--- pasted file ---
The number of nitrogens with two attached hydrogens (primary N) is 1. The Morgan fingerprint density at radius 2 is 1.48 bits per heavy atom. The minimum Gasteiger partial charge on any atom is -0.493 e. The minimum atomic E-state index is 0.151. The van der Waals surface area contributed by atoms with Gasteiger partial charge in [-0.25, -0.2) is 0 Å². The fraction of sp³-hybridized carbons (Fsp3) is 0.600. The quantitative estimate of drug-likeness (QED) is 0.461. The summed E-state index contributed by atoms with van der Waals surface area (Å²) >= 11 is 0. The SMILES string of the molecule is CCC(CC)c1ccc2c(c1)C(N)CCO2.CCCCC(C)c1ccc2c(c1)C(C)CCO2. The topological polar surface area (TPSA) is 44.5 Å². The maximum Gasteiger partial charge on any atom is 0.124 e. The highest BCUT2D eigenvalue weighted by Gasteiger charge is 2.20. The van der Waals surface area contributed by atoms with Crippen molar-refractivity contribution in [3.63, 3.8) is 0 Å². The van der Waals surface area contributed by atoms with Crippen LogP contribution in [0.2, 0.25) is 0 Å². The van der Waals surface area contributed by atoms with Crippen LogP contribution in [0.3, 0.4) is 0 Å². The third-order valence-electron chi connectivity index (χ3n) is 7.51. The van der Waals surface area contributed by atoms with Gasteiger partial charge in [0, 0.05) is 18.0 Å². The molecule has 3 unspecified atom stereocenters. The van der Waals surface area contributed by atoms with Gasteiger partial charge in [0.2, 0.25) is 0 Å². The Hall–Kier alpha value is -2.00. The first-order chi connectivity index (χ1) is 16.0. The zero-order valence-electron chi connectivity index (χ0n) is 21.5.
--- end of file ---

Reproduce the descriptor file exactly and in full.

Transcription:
The number of nitrogens with two attached hydrogens (primary N) is 1. The Morgan fingerprint density at radius 2 is 1.48 bits per heavy atom. The minimum Gasteiger partial charge on any atom is -0.493 e. The minimum atomic E-state index is 0.151. The van der Waals surface area contributed by atoms with Gasteiger partial charge in [-0.25, -0.2) is 0 Å². The fraction of sp³-hybridized carbons (Fsp3) is 0.600. The quantitative estimate of drug-likeness (QED) is 0.461. The summed E-state index contributed by atoms with van der Waals surface area (Å²) >= 11 is 0. The SMILES string of the molecule is CCC(CC)c1ccc2c(c1)C(N)CCO2.CCCCC(C)c1ccc2c(c1)C(C)CCO2. The topological polar surface area (TPSA) is 44.5 Å². The maximum Gasteiger partial charge on any atom is 0.124 e. The highest BCUT2D eigenvalue weighted by Gasteiger charge is 2.20. The van der Waals surface area contributed by atoms with Crippen molar-refractivity contribution in [3.63, 3.8) is 0 Å². The van der Waals surface area contributed by atoms with Crippen LogP contribution in [0.2, 0.25) is 0 Å². The van der Waals surface area contributed by atoms with Crippen LogP contribution in [0.3, 0.4) is 0 Å². The third-order valence-electron chi connectivity index (χ3n) is 7.51. The van der Waals surface area contributed by atoms with Gasteiger partial charge in [0, 0.05) is 18.0 Å². The molecule has 3 unspecified atom stereocenters. The van der Waals surface area contributed by atoms with Gasteiger partial charge in [0.2, 0.25) is 0 Å². The Hall–Kier alpha value is -2.00. The first-order chi connectivity index (χ1) is 16.0. The zero-order valence-electron chi connectivity index (χ0n) is 21.5.